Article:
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Posted: July, 2015

Pheromone-Producing GM Wheat Does Not Repel Pests in Field Trials

The pheromone (E)-β-farnesene is known to repel pest aphids from plants that they would otherwise feed on. It also attracts natural enemies of aphids such as parasitic wasps. Wheat plants (Triticum aestivum) were genetically modified to produce and emit this pheromone. The genetic construct contained chemically synthesized gene sequences. Immature wheat embryos were transformed by microprojectile bombardment with the construct. Whole plants were regenerated and those that produced the pheromone were identified. Two different strains (“events”) of pheromone-producing GM wheat were selected for further investigation.

The researchers first grew the GM wheat plants in controlled greenhouse conditions. Aphids were fed on cut leaves of wheat and the pheromone was spread on the leaves. The aphids were “strongly repelled when exposed to volatiles collected from transformed plants grown in [laboratory] and field conditions.” In addition, parasitic wasps foraged more on aphids in these conditions.

When aphids were raised on the GM wheat plants for five generations in the lab, and then tested, one species of aphids hardly avoided feeding on leaves with pheromones, while another species was not at all repelled by them. This indicates habituation of the aphids to the pheromone over time.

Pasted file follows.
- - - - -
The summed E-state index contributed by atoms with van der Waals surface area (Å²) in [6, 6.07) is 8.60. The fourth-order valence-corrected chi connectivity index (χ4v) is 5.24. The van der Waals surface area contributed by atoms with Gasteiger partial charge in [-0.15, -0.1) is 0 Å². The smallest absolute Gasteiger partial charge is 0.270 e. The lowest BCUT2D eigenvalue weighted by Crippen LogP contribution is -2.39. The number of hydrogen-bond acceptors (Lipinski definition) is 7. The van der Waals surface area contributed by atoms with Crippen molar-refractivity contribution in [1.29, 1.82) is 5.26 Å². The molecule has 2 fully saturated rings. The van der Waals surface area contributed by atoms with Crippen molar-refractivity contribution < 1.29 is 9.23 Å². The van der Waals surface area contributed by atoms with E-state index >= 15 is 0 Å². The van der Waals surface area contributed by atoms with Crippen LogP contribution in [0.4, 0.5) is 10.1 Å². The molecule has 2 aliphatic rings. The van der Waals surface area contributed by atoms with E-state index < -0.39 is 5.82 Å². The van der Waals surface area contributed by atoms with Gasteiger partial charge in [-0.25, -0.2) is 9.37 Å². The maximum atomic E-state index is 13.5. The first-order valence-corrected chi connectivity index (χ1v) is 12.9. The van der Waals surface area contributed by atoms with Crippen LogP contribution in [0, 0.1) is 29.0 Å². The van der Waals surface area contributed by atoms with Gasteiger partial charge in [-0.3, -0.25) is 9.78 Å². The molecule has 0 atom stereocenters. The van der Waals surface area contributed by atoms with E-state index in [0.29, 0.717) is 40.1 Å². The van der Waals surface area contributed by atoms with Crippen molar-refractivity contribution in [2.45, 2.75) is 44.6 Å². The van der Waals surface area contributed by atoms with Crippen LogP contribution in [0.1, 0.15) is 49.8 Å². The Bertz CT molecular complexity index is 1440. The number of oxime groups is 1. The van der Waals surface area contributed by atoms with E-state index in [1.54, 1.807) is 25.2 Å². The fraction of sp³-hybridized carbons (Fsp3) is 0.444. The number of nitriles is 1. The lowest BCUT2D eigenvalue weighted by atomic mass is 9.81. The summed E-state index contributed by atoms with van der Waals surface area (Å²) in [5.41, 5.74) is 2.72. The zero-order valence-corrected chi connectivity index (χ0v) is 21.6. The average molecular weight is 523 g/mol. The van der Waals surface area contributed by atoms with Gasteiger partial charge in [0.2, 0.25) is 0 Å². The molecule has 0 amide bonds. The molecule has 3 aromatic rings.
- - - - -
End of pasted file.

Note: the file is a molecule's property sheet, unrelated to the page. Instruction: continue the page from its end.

Under field conditions, aphid populations in control plots (non-GM wheat plants) and GM plots were the same. Although the GM wheat plants produced the pheromone as they had in the lab, aphids were not repelled by them and there was no increase in aphids being parasitized by wasps.

These results highlight the often-found discrepancy between laboratory experimentation and the reality of field conditions, which are much more complex and unpredictable than those in the lab.

Bruce, T. J. A., G. I. Aradottir, L. E. Smart et al. (2015). “The First Crop Plant Genetically Engineered to Release an Insect Pheromone for Defence,” Scientific Reports vol. 5 no. 11183. Available online: doi:10.1038/srep11183.

Copyright 2015 The Nature Institute.

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